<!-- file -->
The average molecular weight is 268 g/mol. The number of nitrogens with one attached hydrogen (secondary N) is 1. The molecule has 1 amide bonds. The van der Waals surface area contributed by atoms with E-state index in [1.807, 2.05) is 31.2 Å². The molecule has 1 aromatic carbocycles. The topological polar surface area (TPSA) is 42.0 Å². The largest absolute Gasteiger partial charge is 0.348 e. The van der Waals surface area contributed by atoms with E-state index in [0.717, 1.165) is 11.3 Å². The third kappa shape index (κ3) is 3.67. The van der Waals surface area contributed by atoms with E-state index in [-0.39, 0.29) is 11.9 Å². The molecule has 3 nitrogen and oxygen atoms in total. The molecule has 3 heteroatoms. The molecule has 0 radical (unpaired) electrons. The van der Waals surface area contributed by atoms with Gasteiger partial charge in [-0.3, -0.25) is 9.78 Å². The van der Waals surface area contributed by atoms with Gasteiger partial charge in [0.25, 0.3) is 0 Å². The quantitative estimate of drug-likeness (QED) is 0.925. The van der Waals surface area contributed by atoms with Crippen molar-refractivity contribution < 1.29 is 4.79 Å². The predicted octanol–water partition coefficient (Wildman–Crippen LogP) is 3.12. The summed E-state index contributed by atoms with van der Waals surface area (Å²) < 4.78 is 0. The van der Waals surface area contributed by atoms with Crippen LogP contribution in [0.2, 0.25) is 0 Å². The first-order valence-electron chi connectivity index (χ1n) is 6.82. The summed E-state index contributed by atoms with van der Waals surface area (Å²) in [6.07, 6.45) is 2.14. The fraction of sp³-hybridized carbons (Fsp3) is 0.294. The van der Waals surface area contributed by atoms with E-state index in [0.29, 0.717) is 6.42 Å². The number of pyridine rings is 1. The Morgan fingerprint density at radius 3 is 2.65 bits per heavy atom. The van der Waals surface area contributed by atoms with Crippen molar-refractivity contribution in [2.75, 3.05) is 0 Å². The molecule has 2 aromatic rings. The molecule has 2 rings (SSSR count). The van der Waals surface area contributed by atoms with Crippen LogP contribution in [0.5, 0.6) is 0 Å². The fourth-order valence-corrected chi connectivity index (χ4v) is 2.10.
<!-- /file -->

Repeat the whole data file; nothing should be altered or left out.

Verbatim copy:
The average molecular weight is 268 g/mol. The number of nitrogens with one attached hydrogen (secondary N) is 1. The molecule has 1 amide bonds. The van der Waals surface area contributed by atoms with E-state index in [1.807, 2.05) is 31.2 Å². The molecule has 1 aromatic carbocycles. The topological polar surface area (TPSA) is 42.0 Å². The largest absolute Gasteiger partial charge is 0.348 e. The van der Waals surface area contributed by atoms with E-state index in [0.717, 1.165) is 11.3 Å². The third kappa shape index (κ3) is 3.67. The van der Waals surface area contributed by atoms with E-state index in [-0.39, 0.29) is 11.9 Å². The molecule has 3 nitrogen and oxygen atoms in total. The molecule has 3 heteroatoms. The molecule has 0 radical (unpaired) electrons. The van der Waals surface area contributed by atoms with Gasteiger partial charge in [-0.3, -0.25) is 9.78 Å². The van der Waals surface area contributed by atoms with Gasteiger partial charge in [0.25, 0.3) is 0 Å². The quantitative estimate of drug-likeness (QED) is 0.925. The van der Waals surface area contributed by atoms with Crippen molar-refractivity contribution < 1.29 is 4.79 Å². The predicted octanol–water partition coefficient (Wildman–Crippen LogP) is 3.12. The summed E-state index contributed by atoms with van der Waals surface area (Å²) < 4.78 is 0. The van der Waals surface area contributed by atoms with Crippen LogP contribution in [0.2, 0.25) is 0 Å². The first-order valence-electron chi connectivity index (χ1n) is 6.82. The summed E-state index contributed by atoms with van der Waals surface area (Å²) in [6.07, 6.45) is 2.14. The fraction of sp³-hybridized carbons (Fsp3) is 0.294. The van der Waals surface area contributed by atoms with E-state index in [0.29, 0.717) is 6.42 Å². The number of pyridine rings is 1. The Morgan fingerprint density at radius 3 is 2.65 bits per heavy atom. The van der Waals surface area contributed by atoms with Crippen molar-refractivity contribution in [2.75, 3.05) is 0 Å². The molecule has 2 aromatic rings. The molecule has 2 rings (SSSR count). The van der Waals surface area contributed by atoms with Crippen LogP contribution in [0.5, 0.6) is 0 Å². The fourth-order valence-corrected chi connectivity index (χ4v) is 2.10.